Gay, 520 F.Appx. at 357-58 (citation omitted). To be clear, an ALJ is so bound when there has been a determination by a previous ALJ or AC. See Drummond v. Comm'r of Soc. Sec., 126 F.3d 837, 842 (6th Cir. 1997); Acquiescence Ruling AR 98-4(6), 1998 WL 283901.

Here, the Plaintiff never requested that the ALJ re-open the prior decision. There is no indication that ALJ Neuhoff decided to independently do so. There is no constitutional issue alleged or apparent. Finally, and most importantly, there was no hearing on the initial application and no previous ALJ decision to bind ALJ Neuhoff. Therefore, since Dr. Schmidt's August 08, 2009 opinion is from before the relevant period beginning August 10, 2010, the record provides substantial evidence that the ALJ did not err in choosing not to consider the opinion.

2. Dr. White and Dr. Limbird

The parties dispute whether the ALJ properly weighed the opinions of the Plaintiff's treating physicians, Dr. White and Dr. Limbird, as required under SSR 96-2P and 20 C.F.R. §§ 404.1527(c) and 416.927(c).[4] (DE 16-1, p. 11; DE 23, p. 22). The Plaintiff argues that the ALJ's reasoning was vague and that "[b]ecause these opinions were not actually contradicted by other medical evidence, they must be given complete deference...." (DE 16-1, p. 13) (citing Walker v. Sec'y of Health & Human Servs., 980 F.2d 1066, 1070 (6th Cir. 1992)). The Defendant argues that the ALJ did provide appropriate reasoning for the weight that he assigned to these opinions and that Walker v. Sec'y of Health & Human Servs . has been superseded. (DE 23, p. 23).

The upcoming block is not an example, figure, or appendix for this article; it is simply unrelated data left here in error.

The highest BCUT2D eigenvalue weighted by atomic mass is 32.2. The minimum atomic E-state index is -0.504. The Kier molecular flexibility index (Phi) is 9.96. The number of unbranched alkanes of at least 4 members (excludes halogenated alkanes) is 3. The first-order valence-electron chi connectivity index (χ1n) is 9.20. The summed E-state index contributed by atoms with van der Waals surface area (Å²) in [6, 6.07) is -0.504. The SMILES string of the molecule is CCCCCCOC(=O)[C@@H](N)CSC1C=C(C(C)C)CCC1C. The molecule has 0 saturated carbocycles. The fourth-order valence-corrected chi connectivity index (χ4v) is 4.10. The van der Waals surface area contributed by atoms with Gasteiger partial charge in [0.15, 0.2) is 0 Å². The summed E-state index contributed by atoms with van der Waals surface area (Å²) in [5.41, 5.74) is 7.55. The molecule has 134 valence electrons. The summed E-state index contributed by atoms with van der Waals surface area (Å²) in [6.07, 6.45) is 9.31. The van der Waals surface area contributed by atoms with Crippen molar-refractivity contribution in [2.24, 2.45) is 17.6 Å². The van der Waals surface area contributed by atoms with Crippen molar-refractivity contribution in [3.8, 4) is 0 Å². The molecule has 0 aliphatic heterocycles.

Pursuant to the "treating physician rule, " "[i]f [an ALJ] find[s] that a treating source's opinion on the issue(s) of the nature and severity of [the plaintiff's] impairment(s) is well-supported ... and is not inconsistent with the other substantial evidence..., [the ALJ] will give it controlling weight." 20 C.F.R. §§ 404.1527(c)(2) and 416.927(c)(2) (emphasis added); Wilson v. Comm'r of Soc. Sec., 378 F.3d 541, 544 (6th Cir. 2004).

If an ALJ does not give a treating source's opinion controlling weight, then the ALJ must provide good reasons for the weight he or she does assign. 20 C.F.R. §§ 404.1527(c)(2) and 416.927(c)(2). The ALJ must also consider the following factors in deciding what discounted weight to give to the treating sources' opinion: whether there was an examining relationship; the length of the treatment relationship and frequency of examination; the nature and extent of the relationship; supportable medical evidence; evidence that is consistent with the record; and the source's specialization. 20 C.F.R. §§ 404.1527(c)(2)(i)-(ii), 404.1527(c)(3)-(6), 416.927(c)(2)(i)-(ii) and 404.1527(c)(3)-(6). The ALJ will also consider these factors when determining what weight to give to the opinion of a non-treating or non-examining source even though those opinions "are never assessed for controlling weight.'" Gayheart v. Comm'r of Soc. Sec., 710 F.3d 365, 376 (6th Cir. 2013), reh'g denied (May 2, 2013).